Thursday, January 19, 2012

Folding Cloths

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Have you ever heard of "folding cloths"? I hadn’t.
It’s not a new thing, but it is new to me.

My sister recently incorporated a Laundromat dramatic play unit with her kindergarten class and she told me how she incorporated a folding cloth activity which is apparently based on a Montessori activity.  She showed me these as an example.  I thought I would try to make my own. 

Lily has been very interested in having a list of specific defined chores (where my approach was less defined, just help). I think Lily became interested in “chores” from the Little House stories.  
One of her “chores” is to help fold the laundered kitchen linens, as well as face cloths.  She was having great difficulty, but after trying the folds on these gridded cloths, she improved.   The cloths are really easy to make especially if you find some thrifted linen serviettes.  Just stitch folding grid lines with contrasting thread. 
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She tested the activity.
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After some mastery, I gave her a basket of laundered tea towels.
IMG_1934 She is trying to judge where fold line would be.
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It took some time, but the load was folded.
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It would have been much faster for me to just do it myself, but I must remind myself to forget about the time and provide the opportunity.  I went to a parenting workshop last week. Although I didn’t agree with everything, there were some very good reminders for me - about remembering not rob a child of a learning opportunity, in particular life lessons and these sorts of things. 
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Since Deborah is having a “every day dramatic play” link up this week, I thought I would also share the photos from my sister’s Laundromat dramatic play unit.
Objective: Students are learning through play to match pairs, sort hot and cold types of clothing, master folding techniques, pretend washing and hanging clothes to dry
Suggested Items:
1. Laundromat sign
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2. Washer and dryer
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3. Suggested Reading: A pair of Socks by Stuart J. Murphy (which emphasizes matching)
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4. laundry care signs and laundry soap
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5. Mini laundry baskets holding socks and clothes provide useful sorting activities, such as matching socks / lights and darks /hot and cold.  Include a clothesline and clothes pins.
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6. An ironing board  and a  folding activity (such as the “folding cloths” mentioned above) are also fun additions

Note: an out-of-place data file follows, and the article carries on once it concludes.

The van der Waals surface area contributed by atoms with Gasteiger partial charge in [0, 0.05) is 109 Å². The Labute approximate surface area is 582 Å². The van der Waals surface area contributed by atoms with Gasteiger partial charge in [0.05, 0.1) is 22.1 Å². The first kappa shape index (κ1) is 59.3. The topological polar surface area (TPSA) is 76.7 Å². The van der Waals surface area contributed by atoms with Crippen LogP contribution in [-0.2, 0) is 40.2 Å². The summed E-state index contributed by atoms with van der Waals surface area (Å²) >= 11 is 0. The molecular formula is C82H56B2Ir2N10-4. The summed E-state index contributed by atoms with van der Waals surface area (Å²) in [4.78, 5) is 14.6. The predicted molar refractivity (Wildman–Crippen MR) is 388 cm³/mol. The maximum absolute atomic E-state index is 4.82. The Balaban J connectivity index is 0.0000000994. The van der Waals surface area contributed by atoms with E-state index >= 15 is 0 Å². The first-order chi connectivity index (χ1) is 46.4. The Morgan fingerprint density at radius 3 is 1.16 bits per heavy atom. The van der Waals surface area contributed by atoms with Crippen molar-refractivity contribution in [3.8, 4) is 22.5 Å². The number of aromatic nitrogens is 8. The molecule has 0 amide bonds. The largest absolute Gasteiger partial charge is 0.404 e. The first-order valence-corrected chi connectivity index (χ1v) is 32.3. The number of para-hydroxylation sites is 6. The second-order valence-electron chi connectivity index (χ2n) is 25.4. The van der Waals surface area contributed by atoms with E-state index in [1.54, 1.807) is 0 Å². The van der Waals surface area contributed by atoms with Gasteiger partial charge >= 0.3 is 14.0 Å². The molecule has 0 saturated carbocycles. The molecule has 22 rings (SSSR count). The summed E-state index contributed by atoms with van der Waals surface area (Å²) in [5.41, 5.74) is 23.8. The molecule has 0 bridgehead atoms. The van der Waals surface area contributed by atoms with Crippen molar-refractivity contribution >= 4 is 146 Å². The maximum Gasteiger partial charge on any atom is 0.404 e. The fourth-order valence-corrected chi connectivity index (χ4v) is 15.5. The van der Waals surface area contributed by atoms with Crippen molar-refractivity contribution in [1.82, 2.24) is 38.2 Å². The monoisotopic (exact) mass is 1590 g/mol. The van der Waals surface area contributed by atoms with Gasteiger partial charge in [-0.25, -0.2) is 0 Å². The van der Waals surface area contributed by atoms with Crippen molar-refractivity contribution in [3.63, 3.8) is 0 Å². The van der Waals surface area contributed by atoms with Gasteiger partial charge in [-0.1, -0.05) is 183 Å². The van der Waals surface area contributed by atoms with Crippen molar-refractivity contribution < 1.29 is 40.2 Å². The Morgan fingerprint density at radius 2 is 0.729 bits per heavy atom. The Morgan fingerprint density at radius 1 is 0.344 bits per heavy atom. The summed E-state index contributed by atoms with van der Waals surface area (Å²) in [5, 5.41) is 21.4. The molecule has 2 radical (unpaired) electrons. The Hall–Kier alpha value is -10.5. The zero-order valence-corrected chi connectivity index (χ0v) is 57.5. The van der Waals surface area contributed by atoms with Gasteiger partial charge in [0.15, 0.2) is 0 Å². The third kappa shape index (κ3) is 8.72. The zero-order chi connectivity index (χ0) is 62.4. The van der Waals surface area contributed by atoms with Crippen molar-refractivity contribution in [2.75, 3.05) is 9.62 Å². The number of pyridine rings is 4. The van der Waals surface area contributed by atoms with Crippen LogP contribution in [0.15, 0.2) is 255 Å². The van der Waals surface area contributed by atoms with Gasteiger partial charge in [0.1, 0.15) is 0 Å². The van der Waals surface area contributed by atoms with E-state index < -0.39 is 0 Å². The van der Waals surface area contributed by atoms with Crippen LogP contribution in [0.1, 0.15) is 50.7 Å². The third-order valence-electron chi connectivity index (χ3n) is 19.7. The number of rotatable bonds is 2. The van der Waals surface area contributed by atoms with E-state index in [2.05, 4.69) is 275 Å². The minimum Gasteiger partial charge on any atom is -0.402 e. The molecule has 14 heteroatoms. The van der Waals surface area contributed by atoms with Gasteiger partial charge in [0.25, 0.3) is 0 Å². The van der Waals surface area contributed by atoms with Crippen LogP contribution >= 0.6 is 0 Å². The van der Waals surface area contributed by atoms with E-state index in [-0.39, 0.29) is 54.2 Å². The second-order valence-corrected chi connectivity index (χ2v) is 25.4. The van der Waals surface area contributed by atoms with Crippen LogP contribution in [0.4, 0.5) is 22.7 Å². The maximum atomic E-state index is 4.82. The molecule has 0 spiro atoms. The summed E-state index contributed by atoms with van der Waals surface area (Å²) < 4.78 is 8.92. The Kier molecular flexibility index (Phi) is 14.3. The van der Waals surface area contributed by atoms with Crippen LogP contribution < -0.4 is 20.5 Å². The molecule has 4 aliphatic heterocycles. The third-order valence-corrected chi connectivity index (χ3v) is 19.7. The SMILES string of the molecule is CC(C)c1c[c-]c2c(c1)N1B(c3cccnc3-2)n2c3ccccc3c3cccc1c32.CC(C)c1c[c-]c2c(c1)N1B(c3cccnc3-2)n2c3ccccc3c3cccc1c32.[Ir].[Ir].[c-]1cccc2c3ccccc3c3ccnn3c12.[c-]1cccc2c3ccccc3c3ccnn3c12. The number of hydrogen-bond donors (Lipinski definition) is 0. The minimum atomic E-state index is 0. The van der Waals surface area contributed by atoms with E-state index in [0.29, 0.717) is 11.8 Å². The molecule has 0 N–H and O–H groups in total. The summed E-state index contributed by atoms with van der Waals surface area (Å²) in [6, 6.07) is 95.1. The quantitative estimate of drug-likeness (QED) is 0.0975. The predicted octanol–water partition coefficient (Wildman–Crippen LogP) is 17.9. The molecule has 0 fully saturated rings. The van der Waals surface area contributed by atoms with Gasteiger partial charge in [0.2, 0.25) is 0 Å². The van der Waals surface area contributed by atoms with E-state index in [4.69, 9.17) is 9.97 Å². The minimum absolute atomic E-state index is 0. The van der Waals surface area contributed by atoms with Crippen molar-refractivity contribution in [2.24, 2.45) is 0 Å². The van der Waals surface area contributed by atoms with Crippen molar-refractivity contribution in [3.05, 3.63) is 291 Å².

7. Math pattern activity: Students created their own math patterns using blank copies of socks and creating patterns.
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The students really enjoyed this dramatic play unit.  Who knew doing laundry could be so much fun?  This post is linked to Teach Preschool Have a lovely day,

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6 comments:

  1. I always enjoy getting a sneak peek of your sister's dramatic play areas. What a fun center. You bring up a very good point about remembering not rob a child of a learning opportunity. Too often, I find myself just wanting to "do it" for them. I'm having to just learn to sit on my hands more often. Smile.

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  2. I'm with Kim. I do the same thing and must really stop myself! Otherwise, before you know it, he'll be a man but he won't know how to do anything.

    Thanks for the reminder. :)

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  3. I am with Kim and Michele. Learning to let them do is hard, but I have been trying to take time to teach so that they can learn and know how when they are on their own. Thanks for the tips!

    Your sister rocks in the kindergarten curriculum department!

    Have a great evening with those beautiful girls!
    Cindy

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  4. the Sunday School program at my church is Montessori based & there are folding clothes (although they don't have the lines sewn in ~ that's a good idea for dramatic play at home).

    I couldn't agree with you more that doing it yourself would be done faster, not to mention better, but taking the time to teach them is so important. A skill my oldest son has to have is how to bake GF, as he is GF & will need that skill for his whole life.

    I'm reading a really good book that I highly recommend: Children Who Do Too Little, Why Your Kids Need to Work Around The House (and How to Get Them to Do It) by Patricia Sprinkle ~ as you can imagine these types of things are covered in the book.

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  5. That looks great fun and Lily did an excellent job with her folding. You are more than welcome to send over here for some extra work experience!
    Kate x

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  6. Eva is excellent at folding things (clothes) and learned from the master (me!) I just must say it is the greatest of help a child can offer.. oh and washing dishes...and ironing...(sometimes I have to iron them again, but the effort is the one that counts, eh?).

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